Physiological and anthropometrical comparisons between the triathlete and the runner, cyclist and swimmer
Zetisky, Jonathan V
Development in triathlon at the elite level can be improved by knowing the physical, physiological and anthropometrical characteristics of current elite triathletes and single sport athletes, and isolating those factors that contribute to high levels of performance. Much research on this topic has been done with regard to the single sport disciplines of running, swimming and cycling. However, less is known about triathletes. The primary purpose of this study was therefore to see whether and how triathletes differ from the single sport athletes in the disciplines of swimming, cycling and running, and by so doing, to develop a profile of an elite South African triathlete. Thirty-four subjects (triathletes: n = 12; runners: n = 8; swimmers: n = 6 and cyclists: n = 8) were measured for the physical characteristics of age, mass, height, body fat and lean body mass. Anthropometric measurements (skinfolds, bone breadths and girths) were also taken along with the physiological components of VO2 maximum (maximal oxygen consumption) and running economy. Muscle strength and endurance were also measured. The results showed that triathletes do not differ significantly from the single sport athletes (swimmers, cyclists and runners) in any of the components measured. In fact, they are generally most similar to cyclists in all of the categories measured and in each of these, lie between runners and swimmers. Runners and swimmers however, were significantly different (P<0.05) from each other in terms of mass (kg), lean body mass (kg) and maximal oxygen consumption (ml O2/kg.min-1). 3 No significant differences were noted between the triathletes, swimmers, cyclists and runners in endomorphy, mesomorphy and ectomorphy somatotype ratings. Swimmers (2 – 3,9 – 2,7) and cyclists (2 – 4 – 2,8) as well as the triathletes (2 – 3,8 – 2,8) fall into the ectomorphic-mesomorph somatotype while runners (1,8 – 3 – 3,5) on the other hand, were classified as mesomorphic-ectomorph. The study therefore suggests that no single physical, physiological or anthropometrical factor determines successful performance. Rather, it is a blend of physical and physiological traits observed in the single sport athletes that makes a successful triathlete.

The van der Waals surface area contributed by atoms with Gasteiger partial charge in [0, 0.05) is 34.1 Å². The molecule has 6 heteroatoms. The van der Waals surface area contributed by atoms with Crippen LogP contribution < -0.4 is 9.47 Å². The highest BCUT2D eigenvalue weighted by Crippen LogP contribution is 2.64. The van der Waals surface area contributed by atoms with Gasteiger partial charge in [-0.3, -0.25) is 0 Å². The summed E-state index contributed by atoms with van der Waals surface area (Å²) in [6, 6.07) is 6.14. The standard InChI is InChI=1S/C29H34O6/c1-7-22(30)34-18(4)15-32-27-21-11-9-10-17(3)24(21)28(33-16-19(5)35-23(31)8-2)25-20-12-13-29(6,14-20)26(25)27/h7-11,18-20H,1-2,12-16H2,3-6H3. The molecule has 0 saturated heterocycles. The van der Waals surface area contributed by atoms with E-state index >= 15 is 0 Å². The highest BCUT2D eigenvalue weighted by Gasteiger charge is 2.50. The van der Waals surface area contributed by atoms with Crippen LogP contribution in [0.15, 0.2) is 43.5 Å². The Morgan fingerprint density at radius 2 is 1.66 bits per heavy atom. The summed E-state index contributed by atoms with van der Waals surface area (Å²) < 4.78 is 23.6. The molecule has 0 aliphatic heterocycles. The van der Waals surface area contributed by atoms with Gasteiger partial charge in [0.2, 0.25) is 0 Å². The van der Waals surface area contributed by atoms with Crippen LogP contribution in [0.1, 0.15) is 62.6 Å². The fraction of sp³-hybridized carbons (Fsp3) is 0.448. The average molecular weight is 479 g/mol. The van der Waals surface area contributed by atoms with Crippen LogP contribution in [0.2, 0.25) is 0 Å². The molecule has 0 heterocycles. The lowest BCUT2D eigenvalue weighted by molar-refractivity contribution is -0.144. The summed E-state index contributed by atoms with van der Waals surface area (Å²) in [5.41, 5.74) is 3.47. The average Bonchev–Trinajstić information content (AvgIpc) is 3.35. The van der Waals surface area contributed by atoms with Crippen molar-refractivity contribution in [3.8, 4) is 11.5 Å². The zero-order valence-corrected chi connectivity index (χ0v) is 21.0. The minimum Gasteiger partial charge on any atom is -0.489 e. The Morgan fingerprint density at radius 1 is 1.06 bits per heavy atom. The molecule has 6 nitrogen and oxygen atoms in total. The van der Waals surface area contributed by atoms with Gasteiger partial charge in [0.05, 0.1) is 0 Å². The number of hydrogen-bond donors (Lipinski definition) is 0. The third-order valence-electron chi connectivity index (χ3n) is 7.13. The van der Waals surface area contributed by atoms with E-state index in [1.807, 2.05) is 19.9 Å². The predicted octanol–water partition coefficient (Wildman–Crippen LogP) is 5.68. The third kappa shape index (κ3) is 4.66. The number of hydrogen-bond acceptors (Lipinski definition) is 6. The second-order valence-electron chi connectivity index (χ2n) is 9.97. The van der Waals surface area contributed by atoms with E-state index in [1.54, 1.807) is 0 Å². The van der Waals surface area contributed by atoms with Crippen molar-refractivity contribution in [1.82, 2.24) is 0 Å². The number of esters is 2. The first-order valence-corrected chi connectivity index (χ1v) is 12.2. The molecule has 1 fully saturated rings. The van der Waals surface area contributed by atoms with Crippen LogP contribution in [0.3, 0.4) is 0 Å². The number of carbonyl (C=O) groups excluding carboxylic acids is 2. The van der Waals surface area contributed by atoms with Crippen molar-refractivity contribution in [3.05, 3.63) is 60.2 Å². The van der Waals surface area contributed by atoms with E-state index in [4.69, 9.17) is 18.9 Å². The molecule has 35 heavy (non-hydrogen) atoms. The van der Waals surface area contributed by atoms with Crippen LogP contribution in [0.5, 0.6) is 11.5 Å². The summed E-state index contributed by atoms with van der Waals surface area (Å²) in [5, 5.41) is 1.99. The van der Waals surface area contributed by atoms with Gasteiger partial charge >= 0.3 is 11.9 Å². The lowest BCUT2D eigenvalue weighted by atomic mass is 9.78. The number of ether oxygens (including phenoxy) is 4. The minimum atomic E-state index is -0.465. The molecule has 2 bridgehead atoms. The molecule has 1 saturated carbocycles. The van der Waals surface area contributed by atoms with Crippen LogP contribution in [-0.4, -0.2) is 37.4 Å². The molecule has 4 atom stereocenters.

Zetisky Jonathan V 9213052F email@example.com Master of Science in Medicine Faculty of Health Sciences M.Sc (med) Prof Rogers, G
Triathletes, Runners, Swimmers, Cyclists, Anthropometric, Physiological, Somatotype, measurements, Rating